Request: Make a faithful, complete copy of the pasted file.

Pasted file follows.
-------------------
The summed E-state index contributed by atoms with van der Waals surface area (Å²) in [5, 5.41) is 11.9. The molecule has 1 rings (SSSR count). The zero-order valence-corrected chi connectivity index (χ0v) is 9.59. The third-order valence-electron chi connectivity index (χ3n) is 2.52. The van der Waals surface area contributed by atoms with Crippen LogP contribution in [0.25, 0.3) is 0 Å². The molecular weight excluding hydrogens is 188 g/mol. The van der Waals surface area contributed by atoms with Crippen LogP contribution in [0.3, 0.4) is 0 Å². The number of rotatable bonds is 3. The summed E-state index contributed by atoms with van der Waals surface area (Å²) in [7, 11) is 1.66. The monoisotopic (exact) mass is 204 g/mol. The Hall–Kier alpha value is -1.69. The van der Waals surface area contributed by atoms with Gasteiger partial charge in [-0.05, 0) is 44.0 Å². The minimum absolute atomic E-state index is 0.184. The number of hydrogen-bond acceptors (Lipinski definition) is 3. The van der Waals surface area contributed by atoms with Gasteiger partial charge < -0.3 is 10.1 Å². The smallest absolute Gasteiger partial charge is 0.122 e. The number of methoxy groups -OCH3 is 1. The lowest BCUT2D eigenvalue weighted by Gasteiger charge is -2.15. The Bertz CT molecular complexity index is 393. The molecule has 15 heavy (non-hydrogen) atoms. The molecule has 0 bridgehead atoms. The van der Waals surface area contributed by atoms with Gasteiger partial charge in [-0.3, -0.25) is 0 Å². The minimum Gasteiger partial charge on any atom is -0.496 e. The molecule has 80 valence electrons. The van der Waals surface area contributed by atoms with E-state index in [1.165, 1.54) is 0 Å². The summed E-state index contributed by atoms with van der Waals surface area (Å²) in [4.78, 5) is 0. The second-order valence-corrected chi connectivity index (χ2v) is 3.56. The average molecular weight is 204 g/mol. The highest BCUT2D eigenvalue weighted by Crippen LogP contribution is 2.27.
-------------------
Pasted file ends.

The summed E-state index contributed by atoms with van der Waals surface area (Å²) in [5, 5.41) is 11.9. The molecule has 1 rings (SSSR count). The zero-order valence-corrected chi connectivity index (χ0v) is 9.59. The third-order valence-electron chi connectivity index (χ3n) is 2.52. The van der Waals surface area contributed by atoms with Crippen LogP contribution in [0.25, 0.3) is 0 Å². The molecular weight excluding hydrogens is 188 g/mol. The van der Waals surface area contributed by atoms with Crippen LogP contribution in [0.3, 0.4) is 0 Å². The number of rotatable bonds is 3. The summed E-state index contributed by atoms with van der Waals surface area (Å²) in [7, 11) is 1.66. The monoisotopic (exact) mass is 204 g/mol. The Hall–Kier alpha value is -1.69. The van der Waals surface area contributed by atoms with Gasteiger partial charge in [-0.05, 0) is 44.0 Å². The minimum absolute atomic E-state index is 0.184. The number of hydrogen-bond acceptors (Lipinski definition) is 3. The van der Waals surface area contributed by atoms with Gasteiger partial charge < -0.3 is 10.1 Å². The smallest absolute Gasteiger partial charge is 0.122 e. The number of methoxy groups -OCH3 is 1. The lowest BCUT2D eigenvalue weighted by Gasteiger charge is -2.15. The Bertz CT molecular complexity index is 393. The molecule has 15 heavy (non-hydrogen) atoms. The molecule has 0 bridgehead atoms. The van der Waals surface area contributed by atoms with Gasteiger partial charge in [-0.3, -0.25) is 0 Å². The minimum Gasteiger partial charge on any atom is -0.496 e. The molecule has 80 valence electrons. The van der Waals surface area contributed by atoms with E-state index in [1.165, 1.54) is 0 Å². The summed E-state index contributed by atoms with van der Waals surface area (Å²) in [4.78, 5) is 0. The second-order valence-corrected chi connectivity index (χ2v) is 3.56. The average molecular weight is 204 g/mol. The highest BCUT2D eigenvalue weighted by Crippen LogP contribution is 2.27.